We used seasonal Mann-Kendall tests in the package Kendall [28] to detect trends in Google search volume over 10 years. The Mann-Kendall test is a non-parametric test to detect trends in time series analysis when the series are not normally distributed [29], as was the case for our data. An alternative non-parametric test for trend detection is Spearman’s rho test, which yields similar results [30]. The Mann-Kendall test tests the data against a null hypothesis of no trend and calculates Kendall’s tau statistic τ based on S, the subtraction of the discordant pairs (xj<xk for j>k, where x denotes the variable of study and j and k denote current and future points in time respectively) from the number of concordant (xj>xk for j>k) pairs across all possible pairs in all the n observations in the time series. τ is calculated as:

A positive or negative value of S (and thus τ) indicates an upward or downward trend respectively [29]. The seasonal Mann-Kendall test accounts for monthly variation in the data by calculating separate S for each month of the year [31].

Time series analysis of relative search volume as a function of news and research articles

Data collection.

For news articles, we queried LexisNexis Academic, which hosts a global online electronic library of public records, for all English news using each of the 7 keywords as the search term. For scholarly articles, we queried Web of Science for scholarly articles in the fields of environmental sciences, ecology, environmental studies, and biodiversity conservation. We used each of the 7 keywords as search topics. All raw data collected were in monthly intervals (e.g. monthly search volume in Google, monthly news articles recorded in LexisNexis, and monthly scholarly articles in Web of Science) from 2004–2013, resulting in a total of 120 data points for each keyword.

Identification of lags in the explanatory variables.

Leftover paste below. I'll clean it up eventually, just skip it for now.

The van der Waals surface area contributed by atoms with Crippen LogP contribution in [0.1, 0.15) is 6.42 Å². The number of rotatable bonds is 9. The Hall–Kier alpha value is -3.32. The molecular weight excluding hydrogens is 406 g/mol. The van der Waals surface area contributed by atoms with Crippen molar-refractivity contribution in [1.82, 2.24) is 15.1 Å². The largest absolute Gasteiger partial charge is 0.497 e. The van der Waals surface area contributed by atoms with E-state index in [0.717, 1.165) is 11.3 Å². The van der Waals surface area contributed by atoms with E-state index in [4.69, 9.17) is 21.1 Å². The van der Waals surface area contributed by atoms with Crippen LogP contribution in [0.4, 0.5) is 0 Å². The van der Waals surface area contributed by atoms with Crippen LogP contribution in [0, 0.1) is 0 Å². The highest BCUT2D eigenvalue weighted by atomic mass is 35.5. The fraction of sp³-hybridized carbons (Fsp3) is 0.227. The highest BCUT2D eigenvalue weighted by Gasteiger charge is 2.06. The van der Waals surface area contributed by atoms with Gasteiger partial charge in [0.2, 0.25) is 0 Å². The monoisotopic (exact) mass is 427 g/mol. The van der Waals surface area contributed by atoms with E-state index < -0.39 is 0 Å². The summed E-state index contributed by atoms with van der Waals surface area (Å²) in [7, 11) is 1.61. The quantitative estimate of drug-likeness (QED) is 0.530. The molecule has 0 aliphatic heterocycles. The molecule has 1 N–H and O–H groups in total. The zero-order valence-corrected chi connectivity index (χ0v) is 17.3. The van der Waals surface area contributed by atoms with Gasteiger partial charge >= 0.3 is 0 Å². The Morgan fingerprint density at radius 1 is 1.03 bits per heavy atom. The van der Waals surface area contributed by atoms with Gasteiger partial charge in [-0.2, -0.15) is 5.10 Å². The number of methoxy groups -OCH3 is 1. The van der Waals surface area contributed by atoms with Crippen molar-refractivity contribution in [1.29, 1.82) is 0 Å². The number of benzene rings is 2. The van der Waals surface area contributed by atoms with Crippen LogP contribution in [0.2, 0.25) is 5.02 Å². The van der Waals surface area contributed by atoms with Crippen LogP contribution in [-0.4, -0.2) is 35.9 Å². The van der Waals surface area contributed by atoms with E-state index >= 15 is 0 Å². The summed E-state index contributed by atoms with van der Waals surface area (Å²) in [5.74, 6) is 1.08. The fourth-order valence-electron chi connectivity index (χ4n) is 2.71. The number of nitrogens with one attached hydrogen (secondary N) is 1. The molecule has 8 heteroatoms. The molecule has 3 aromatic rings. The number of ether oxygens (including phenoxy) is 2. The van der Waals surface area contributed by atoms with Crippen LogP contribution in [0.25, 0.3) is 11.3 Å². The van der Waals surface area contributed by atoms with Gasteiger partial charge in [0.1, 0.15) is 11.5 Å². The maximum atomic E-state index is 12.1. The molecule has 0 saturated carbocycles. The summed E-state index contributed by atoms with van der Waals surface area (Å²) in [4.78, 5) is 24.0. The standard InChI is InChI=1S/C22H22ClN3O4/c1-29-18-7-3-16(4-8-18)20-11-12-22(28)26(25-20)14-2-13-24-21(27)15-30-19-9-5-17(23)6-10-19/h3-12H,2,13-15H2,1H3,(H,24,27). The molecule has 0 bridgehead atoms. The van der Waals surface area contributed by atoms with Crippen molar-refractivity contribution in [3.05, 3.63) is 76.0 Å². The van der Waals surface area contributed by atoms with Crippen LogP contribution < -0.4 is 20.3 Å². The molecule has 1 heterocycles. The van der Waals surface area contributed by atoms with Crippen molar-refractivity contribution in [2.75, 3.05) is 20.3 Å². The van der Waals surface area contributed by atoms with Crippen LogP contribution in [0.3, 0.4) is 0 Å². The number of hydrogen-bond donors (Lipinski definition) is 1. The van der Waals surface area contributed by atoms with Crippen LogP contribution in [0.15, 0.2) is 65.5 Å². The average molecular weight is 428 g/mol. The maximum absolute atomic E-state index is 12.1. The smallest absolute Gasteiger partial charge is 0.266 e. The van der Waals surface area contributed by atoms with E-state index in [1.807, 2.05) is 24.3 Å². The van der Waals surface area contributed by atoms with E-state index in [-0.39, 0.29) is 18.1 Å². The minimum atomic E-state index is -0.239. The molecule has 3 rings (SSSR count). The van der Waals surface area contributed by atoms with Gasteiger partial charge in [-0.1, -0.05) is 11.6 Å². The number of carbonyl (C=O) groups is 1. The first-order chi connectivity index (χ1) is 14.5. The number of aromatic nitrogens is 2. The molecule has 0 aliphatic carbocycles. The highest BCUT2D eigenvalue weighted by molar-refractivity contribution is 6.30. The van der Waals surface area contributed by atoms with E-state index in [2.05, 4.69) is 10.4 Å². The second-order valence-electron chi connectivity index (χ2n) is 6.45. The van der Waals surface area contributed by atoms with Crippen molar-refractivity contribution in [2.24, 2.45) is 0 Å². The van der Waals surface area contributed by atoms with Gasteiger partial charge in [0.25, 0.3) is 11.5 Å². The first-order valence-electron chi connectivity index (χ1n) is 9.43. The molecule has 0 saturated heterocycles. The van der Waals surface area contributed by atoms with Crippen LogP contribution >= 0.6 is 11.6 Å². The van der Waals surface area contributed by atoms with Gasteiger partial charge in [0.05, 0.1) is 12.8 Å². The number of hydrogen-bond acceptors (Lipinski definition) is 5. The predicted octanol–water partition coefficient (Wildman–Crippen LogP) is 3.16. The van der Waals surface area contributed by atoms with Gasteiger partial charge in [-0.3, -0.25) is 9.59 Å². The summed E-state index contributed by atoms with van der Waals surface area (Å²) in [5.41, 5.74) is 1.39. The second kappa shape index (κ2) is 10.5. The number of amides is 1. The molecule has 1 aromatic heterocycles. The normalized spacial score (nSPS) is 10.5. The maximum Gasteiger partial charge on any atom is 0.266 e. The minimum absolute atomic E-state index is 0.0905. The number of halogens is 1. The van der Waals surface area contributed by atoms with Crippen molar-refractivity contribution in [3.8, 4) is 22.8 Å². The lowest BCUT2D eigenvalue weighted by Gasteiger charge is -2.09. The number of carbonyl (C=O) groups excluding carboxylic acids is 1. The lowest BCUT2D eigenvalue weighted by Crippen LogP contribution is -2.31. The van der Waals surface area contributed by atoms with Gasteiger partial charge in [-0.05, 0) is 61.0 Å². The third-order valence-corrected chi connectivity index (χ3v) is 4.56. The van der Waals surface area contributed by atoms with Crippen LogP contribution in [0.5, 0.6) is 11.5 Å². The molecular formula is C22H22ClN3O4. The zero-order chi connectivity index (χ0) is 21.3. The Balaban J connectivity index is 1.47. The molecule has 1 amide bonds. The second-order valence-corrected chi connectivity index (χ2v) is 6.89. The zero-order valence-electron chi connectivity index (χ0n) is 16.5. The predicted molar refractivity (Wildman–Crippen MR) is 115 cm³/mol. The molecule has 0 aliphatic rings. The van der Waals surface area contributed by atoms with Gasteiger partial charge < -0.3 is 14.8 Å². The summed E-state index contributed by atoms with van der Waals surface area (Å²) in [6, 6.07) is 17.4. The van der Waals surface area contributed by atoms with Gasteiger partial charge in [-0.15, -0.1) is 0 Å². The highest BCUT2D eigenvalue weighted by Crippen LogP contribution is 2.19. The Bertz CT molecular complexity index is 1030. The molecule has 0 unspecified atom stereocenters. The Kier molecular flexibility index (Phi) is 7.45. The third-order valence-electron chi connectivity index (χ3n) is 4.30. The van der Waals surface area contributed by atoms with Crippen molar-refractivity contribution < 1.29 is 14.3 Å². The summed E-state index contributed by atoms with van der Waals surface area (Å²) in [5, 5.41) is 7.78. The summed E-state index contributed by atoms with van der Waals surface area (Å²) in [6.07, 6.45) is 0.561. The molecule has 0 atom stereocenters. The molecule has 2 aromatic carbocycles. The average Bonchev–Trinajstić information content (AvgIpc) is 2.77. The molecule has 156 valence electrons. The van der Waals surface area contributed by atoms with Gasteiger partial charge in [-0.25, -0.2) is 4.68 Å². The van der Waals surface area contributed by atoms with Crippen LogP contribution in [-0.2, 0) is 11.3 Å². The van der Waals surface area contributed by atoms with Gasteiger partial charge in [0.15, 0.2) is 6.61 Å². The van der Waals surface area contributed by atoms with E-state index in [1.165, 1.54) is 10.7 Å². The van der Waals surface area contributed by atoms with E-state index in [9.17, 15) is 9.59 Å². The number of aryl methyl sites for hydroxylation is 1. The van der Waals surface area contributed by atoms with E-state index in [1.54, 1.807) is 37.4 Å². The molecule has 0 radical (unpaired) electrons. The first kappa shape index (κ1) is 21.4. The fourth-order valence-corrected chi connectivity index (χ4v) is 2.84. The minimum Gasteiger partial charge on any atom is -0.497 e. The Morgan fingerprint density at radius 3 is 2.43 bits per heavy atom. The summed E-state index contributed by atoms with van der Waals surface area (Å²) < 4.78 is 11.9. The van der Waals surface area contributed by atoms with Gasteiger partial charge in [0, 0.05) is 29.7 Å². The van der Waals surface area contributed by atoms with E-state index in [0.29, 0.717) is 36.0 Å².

Since previous studies have shown that the relationship between the variables considered may not be contemporaneous [1], we examined whether the number of scholarly publications and number of news articles (X) at different time lags were associated with Google search volume (Y). This was performed using a sample cross correlation function (CCF) between a pair of time series at lag k, defined as: in which Xt, Yt are values at time t of each series, and , are the mean values of each series [32]. In our case, the quantity of news or scholarly articles played the role of the X series and Google search volume played the role of the Y series. The CCF would detect time lags at which significant correlation is likely.

A prerequisite to conducting CCF is that the time series is stationary [32, 33]. This means that the mean, variance and autocorrelation structure are independent of time. Results from the Mann-Kendall test (see above) showed evidence trends with time in our data, rendering the time series non-stationary. To correct for this, we conducted first order differencing on both series, in which the time series data is transformed into “differenced data” by taking the changes between two consecutive points in time.